As has happened with countless other industries already, the direct effects of the pandemic on supply and worker shortages have combined with the indirect effects of a huge surge in demand to bring the automotive repair industry to its knees. Recent surveys of automotive repair industries show that due to these shortages, consumers have nearly universally been forced to wait longer and pay more for the same routine services they had done before Covid. Even more frighteningly, some more specialized services have become nearly impossible to complete at all as repair shops wait endlessly for niche parts to be delivered. All of these factors have combined to make the goal of keeping an aging vehicle maintained something of a Herculean task for families already struggling with the innumerable other effects of the pandemic.
Like a proverbial swarm of locusts descending upon and devastating once ripe fields, consumers in the automotive marketplace have found the answers to individual supply chain issues and picked them clean one after another. Unmet demand for new cars turned buyers toward the used car market, and then unmet demands for both have forced consumers to overrun the repair and maintenance markets. The cascading effects of reduced supplies and increased demands throughout all corners of the automotive industry may seem inescapable at this point, leaving consumers with nowhere to turn. With the return of pre-pandemic automotive prices still likely years away in late 2023 or early 2024, the future may look bleak for consumers looking to find reliable wheels at anything resembling affordable prices.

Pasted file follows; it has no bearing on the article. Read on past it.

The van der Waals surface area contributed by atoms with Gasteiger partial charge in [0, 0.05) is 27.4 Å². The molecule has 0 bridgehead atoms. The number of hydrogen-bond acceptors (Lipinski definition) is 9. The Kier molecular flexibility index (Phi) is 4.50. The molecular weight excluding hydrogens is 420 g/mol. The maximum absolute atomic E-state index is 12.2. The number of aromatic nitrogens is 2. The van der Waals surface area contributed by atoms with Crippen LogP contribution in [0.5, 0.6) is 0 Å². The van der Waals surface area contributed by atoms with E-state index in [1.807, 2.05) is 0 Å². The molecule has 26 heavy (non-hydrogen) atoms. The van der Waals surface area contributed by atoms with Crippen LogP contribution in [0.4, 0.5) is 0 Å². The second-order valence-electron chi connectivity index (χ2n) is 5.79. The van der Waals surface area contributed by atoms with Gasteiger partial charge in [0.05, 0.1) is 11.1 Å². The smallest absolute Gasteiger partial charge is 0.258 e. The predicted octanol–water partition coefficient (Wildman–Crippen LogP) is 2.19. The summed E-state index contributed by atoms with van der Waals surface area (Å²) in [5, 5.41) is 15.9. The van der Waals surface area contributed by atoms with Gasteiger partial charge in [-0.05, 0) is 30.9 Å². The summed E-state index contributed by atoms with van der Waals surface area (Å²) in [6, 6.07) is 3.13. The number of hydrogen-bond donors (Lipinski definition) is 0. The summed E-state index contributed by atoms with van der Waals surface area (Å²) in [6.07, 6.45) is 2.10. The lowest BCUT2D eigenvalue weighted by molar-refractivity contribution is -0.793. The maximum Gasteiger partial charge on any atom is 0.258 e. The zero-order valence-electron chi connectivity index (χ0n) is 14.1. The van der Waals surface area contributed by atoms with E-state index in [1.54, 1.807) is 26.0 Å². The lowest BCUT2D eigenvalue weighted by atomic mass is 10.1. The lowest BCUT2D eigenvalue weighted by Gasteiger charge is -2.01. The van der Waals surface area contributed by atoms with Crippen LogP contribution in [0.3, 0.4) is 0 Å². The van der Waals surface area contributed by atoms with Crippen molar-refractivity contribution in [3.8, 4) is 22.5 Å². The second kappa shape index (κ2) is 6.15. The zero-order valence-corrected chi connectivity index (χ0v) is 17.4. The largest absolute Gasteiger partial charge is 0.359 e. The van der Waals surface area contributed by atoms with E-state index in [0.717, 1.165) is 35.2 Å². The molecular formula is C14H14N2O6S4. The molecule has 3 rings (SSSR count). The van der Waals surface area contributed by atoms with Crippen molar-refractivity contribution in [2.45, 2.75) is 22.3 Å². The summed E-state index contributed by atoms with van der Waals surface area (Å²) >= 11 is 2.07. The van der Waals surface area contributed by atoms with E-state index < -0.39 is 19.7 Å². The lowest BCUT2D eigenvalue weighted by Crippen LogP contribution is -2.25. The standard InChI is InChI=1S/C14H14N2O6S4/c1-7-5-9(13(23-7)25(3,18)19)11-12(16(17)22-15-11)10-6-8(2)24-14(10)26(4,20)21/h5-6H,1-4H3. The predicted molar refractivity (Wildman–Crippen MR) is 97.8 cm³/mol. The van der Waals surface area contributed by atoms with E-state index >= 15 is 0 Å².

Indeed, at first glance it does seem as though all hope for buying and maintaining a vehicle at a reasonable cost is a bygone dream of a pre-pandemic era. But all hope is not yet lost for those who wish to squeeze as much automotive power as possible out of their money. The answer to consumers’ woes during this time may just take some clever planning and combining of the resources still available on the strained automotive market.
As anyone who’s ever spent an evening holding a flashlight for a parent half buried in an engine block can attest, the best way to prevent small problems from growing into big, expensive problems is routine maintenance. Now that prices and wait times at auto shops are beginning to skyrocket and the individual parts required to fix many automotive issues are becoming increasingly scarce, routine maintenance has never been more important. A timely oil change or belt replacement now could save a vehicle from a blown head gasket or total engine failure later.
The key, of course, is in finding ways to get those routine repairs and maintenance procedures done while repair shops are as overwhelmed as they currently are. This is why clever consumers must find ways to set themselves apart from the masses being forced to submit to extended wait times and ever climbing price hikes for even the most routine services.